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Biochemistry, Biophysics, and Structural Biology Commons

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Physiology

Dartmouth College

Metabolism

Publication Year

Articles 1 - 2 of 2

Full-Text Articles in Biochemistry, Biophysics, and Structural Biology

Biological Significance Of Photoreceptor Photocycle Length: Vivid Photocycle Governs The Dynamic Vivid-White Collar Complex Pool Mediating Photo-Adaptation And Response To Changes In Light Intensity, Arko Dasgupta, Chen-Hui Chen, Changhwan Lee, Amy S. Gladfelter, Jay C. Dunlap, Jennifer J. Loros May 2015

Biological Significance Of Photoreceptor Photocycle Length: Vivid Photocycle Governs The Dynamic Vivid-White Collar Complex Pool Mediating Photo-Adaptation And Response To Changes In Light Intensity, Arko Dasgupta, Chen-Hui Chen, Changhwan Lee, Amy S. Gladfelter, Jay C. Dunlap, Jennifer J. Loros

Open Dartmouth: Peer-reviewed articles by Dartmouth faculty

Most organisms on earth sense light through the use of chromophore-bearing photoreceptive proteins with distinct and characteristic photocycle lengths, yet the biological significance of this adduct decay length is neither understood nor has been tested. In the filamentous fungus Neurospora crassa VIVID (VVD) is a critical player in the process of photoadaptation, the attenuation of light-induced responses and the ability to maintain photosensitivity in response to changing light intensities. Detailed in vitro analysis of the photochemistry of the blue light sensing, FAD binding, LOV domain of VVD has revealed residues around the site of photo-adduct formation that influence the stability ...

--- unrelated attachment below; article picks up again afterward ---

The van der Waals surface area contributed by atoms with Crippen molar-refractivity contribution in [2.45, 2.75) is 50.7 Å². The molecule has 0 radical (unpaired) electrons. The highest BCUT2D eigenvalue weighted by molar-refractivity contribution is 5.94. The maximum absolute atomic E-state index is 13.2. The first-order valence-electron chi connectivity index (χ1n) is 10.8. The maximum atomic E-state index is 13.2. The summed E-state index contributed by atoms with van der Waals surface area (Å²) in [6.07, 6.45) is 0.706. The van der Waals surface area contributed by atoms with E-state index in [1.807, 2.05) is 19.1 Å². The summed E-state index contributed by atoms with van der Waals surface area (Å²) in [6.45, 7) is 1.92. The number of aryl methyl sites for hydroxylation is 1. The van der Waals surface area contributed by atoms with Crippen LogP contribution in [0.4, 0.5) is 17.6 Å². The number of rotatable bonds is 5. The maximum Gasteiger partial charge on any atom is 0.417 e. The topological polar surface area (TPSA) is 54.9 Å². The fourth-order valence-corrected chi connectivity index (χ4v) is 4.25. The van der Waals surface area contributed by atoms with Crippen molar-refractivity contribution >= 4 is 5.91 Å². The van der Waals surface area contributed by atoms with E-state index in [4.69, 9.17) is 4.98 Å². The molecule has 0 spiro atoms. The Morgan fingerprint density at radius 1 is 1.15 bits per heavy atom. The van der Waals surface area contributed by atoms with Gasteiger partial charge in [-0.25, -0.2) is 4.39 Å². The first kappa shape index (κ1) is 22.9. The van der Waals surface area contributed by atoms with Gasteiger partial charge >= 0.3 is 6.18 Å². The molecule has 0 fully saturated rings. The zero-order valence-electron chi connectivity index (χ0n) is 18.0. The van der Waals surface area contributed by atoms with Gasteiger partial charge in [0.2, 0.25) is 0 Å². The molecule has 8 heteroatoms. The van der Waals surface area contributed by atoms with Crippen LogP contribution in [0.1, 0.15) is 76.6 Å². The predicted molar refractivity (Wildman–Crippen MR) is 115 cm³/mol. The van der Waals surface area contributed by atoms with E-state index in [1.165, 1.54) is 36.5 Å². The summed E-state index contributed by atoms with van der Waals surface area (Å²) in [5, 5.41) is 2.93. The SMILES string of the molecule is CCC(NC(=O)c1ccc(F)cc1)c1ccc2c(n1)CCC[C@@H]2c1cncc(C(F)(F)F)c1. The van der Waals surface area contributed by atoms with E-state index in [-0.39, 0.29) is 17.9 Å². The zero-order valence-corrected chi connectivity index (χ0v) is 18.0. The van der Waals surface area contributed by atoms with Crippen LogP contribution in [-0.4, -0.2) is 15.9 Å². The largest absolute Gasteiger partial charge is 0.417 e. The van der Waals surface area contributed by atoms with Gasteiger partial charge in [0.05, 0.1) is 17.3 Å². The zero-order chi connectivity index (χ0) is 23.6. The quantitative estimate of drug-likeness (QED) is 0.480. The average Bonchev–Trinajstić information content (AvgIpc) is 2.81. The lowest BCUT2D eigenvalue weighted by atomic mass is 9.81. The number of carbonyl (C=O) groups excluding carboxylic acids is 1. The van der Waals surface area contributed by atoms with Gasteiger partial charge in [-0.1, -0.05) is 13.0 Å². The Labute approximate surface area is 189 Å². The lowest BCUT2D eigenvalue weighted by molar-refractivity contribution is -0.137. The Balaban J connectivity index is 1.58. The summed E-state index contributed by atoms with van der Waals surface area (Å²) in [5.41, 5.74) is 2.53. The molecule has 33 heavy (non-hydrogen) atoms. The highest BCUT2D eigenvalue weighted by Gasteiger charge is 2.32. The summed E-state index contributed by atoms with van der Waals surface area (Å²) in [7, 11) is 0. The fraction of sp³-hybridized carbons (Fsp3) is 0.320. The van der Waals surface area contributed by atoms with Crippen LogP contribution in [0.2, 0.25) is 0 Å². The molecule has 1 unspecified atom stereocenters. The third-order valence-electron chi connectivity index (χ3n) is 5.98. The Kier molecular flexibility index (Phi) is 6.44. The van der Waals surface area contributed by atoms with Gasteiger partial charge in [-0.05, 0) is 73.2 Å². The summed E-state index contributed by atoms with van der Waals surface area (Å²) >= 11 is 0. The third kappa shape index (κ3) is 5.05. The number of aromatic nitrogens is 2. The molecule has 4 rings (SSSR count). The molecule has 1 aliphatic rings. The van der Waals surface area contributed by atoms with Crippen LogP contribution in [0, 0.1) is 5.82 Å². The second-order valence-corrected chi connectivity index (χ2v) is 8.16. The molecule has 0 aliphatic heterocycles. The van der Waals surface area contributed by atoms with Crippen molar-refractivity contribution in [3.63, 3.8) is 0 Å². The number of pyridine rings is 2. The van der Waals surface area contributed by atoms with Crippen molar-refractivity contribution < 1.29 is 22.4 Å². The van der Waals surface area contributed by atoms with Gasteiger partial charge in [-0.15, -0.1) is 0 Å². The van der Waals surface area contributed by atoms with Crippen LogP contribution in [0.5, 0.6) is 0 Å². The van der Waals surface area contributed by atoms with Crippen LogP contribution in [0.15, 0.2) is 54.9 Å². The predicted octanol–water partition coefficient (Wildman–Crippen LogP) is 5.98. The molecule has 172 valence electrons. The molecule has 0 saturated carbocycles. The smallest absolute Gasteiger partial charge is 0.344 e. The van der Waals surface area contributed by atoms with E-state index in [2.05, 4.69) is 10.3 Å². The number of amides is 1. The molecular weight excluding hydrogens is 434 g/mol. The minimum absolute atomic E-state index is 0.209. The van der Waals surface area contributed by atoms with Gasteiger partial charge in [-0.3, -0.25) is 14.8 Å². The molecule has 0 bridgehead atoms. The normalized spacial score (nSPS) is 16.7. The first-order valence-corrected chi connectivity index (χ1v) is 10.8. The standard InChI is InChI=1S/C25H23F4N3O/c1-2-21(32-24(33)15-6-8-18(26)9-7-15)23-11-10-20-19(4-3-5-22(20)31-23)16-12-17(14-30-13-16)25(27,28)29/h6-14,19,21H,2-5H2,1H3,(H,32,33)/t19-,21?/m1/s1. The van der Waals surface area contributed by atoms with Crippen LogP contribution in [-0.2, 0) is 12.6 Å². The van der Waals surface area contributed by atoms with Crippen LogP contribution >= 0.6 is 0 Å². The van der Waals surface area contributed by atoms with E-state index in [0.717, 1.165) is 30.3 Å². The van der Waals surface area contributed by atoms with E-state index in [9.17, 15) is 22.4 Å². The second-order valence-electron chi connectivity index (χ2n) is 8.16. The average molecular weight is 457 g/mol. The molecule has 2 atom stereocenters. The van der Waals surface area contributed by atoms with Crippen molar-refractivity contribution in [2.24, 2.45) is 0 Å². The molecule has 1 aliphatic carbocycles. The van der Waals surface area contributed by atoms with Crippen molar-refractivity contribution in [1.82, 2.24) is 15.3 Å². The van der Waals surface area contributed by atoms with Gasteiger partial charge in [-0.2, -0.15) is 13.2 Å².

Minus-End Capture Of Preformed Kinetochore Fibers Contributes To Spindle Morphogenesis, Alexey Khodjakov, Lily Copenagle, Michael B. Gordon, Duane A. Compton, Tarun M. Kapoor Mar 2003

Minus-End Capture Of Preformed Kinetochore Fibers Contributes To Spindle Morphogenesis, Alexey Khodjakov, Lily Copenagle, Michael B. Gordon, Duane A. Compton, Tarun M. Kapoor

Open Dartmouth: Peer-reviewed articles by Dartmouth faculty

Near-simultaneous three-dimensional fluorescence/differential interference contrast microscopy was used to follow the behavior of microtubules and chromosomes in living alpha-tubulin/GFP-expressing cells after inhibition of the mitotic kinesin Eg5 with monastrol. Kinetochore fibers (K-fibers) were frequently observed forming in association with chromosomes both during monastrol treatment and after monastrol removal. Surprisingly, these K-fibers were oriented away from, and not directly connected to, centrosomes and incorporated into the spindle by the sliding of their distal ends toward centrosomes via a NuMA-dependent mechanism. Similar preformed K-fibers were also observed during spindle formation in untreated cells. In addition, upon monastrol removal, centrosomes established ...